The Klamath Tribal Leadership Development for Integrative Science and Traditional Ecological Knowledge Program, operating in northern California and southern Oregon, was one of just four recipients working with the U.S. Fish and Wildlife Service, the Klamath Tribes said in a media release. The partnership was one of 20 recipients overall out of groups working with various federal agencies on environmental conservation and won for its work in habitat restoration and the implications for fisheries management.

The cornerstone was the Klamath tribal youth program, started last summer to connect scientists and college students to Klamath Basin restoration projects. Juxtaposing traditional knowledge and modern science, youths from the Yurok Tribe, Hoopa Valley Tribe, Karuk Tribe, Quartz Valley Indian Reservation and Klamath Tribes worked with scientists from NASA, the U.S. Fish and Wildlife Service, the U.S. Geological Survey and the U.S. Forest Service for 10 weeks in the Klamath Tribal Leadership Development Program for Integrative Science and Traditional Ecological Knowledge. Together the partners restored habitat, developed models and collected data from two Klamath watershed tributaries, the Sycan River in Oregon and Shasta Big Springs Creek in California, that support tribal fisheries, the Klamath said in the statement.

The U.S. Department of the Interior noted the unique melding of tribal cultural knowledge with today’s technology that got the program chosen out of the 14 partnerships that were nominated for the award by the U.S. Fish and Wildlife Service. Students worked first with tribal elders to gather ancestral knowledge of the region’s lands and waterways, then applied that knowledge to programs whose goal is to restore and manage native fish populations in the Klamath Basin. At the same time, the program gave tribal youth job skills, setting them up as future conservation leaders even as they contributed to present-day management of fish species that are important to indigenous culture and the ecology, the Fish and Wildlife Service said in a release.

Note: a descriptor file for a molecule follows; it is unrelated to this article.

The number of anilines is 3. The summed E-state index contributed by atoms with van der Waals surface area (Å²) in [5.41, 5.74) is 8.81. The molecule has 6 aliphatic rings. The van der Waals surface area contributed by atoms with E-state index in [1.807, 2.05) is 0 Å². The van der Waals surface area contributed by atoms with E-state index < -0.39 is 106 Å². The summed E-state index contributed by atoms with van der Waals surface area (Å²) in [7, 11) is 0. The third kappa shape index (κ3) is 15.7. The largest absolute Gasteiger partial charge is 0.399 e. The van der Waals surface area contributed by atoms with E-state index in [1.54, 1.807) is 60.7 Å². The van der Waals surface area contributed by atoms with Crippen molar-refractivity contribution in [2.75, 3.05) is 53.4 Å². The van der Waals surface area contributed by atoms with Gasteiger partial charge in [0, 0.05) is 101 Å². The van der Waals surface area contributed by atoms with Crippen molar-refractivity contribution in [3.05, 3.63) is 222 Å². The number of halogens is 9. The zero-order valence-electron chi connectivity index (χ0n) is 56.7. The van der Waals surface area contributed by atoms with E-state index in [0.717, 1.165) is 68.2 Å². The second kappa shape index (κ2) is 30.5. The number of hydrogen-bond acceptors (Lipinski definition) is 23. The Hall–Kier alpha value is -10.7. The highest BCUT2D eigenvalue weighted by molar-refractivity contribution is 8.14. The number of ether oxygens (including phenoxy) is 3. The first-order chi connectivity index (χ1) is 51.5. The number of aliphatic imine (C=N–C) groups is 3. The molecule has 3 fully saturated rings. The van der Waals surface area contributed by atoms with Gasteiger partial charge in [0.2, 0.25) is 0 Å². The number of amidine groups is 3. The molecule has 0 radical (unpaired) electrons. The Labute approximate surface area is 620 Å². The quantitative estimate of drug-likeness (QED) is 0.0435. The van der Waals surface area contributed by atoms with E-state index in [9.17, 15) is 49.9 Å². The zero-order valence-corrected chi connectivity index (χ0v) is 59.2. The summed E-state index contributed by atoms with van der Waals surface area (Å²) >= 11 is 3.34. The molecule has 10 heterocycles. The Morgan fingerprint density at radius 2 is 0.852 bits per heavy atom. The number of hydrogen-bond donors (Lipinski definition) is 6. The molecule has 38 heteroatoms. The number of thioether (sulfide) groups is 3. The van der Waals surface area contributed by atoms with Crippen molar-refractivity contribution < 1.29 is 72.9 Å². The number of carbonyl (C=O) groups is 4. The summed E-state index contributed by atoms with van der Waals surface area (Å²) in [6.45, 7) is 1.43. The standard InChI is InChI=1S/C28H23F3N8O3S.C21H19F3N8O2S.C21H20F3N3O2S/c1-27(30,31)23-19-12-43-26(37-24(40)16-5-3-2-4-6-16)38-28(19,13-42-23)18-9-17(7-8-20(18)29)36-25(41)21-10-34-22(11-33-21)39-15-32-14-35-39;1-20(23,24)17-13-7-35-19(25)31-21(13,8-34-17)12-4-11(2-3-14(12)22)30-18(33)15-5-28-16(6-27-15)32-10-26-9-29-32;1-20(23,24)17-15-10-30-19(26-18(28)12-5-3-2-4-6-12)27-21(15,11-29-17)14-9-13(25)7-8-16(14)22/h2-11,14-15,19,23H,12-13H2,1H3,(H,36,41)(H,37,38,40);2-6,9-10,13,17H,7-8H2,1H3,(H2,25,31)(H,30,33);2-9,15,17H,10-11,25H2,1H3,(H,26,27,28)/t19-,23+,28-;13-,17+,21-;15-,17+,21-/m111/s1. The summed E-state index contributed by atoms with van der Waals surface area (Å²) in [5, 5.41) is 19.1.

“This partnership has the promise to result in some of the most advanced approaches to fisheries management in the country and will help prepare tribal youth for future careers in conservation,” the Fish and Wildlife Service said. “To date, these agencies have brought their collective resources and expertise with established and emerging technologies and have applied these to this collaborative effort, including remote sensing and unmanned aircraft systems. These technologies hold promise for improving our knowledge base and conservation effectiveness through energy efficient, cost-effective approaches to data collection with less impact on our ecosystems.”

Other partners involved were the Nature Conservancy, Humboldt State University, Southern Oregon University and the Oregon Institute of Technology, the Klamath statement said.

“The Department of the Interior is proud to recognize the accomplishments of those who are innovating and collaborating in ways that address today’s complex conservation and stewardship challenges,” said Department of the Interior Secretary Sally Jewell, who handed out the awards on January 16. “These partnerships represent the gold standard for how Interior is doing business across the nation to power our future, strengthen tribal nations, conserve and enhance America’s great outdoors and engage the next generation.”

Proud honorees. (Photo: Courtesy Klamath Tribes)
Proud honorees. (Photo: Courtesy Klamath Tribes)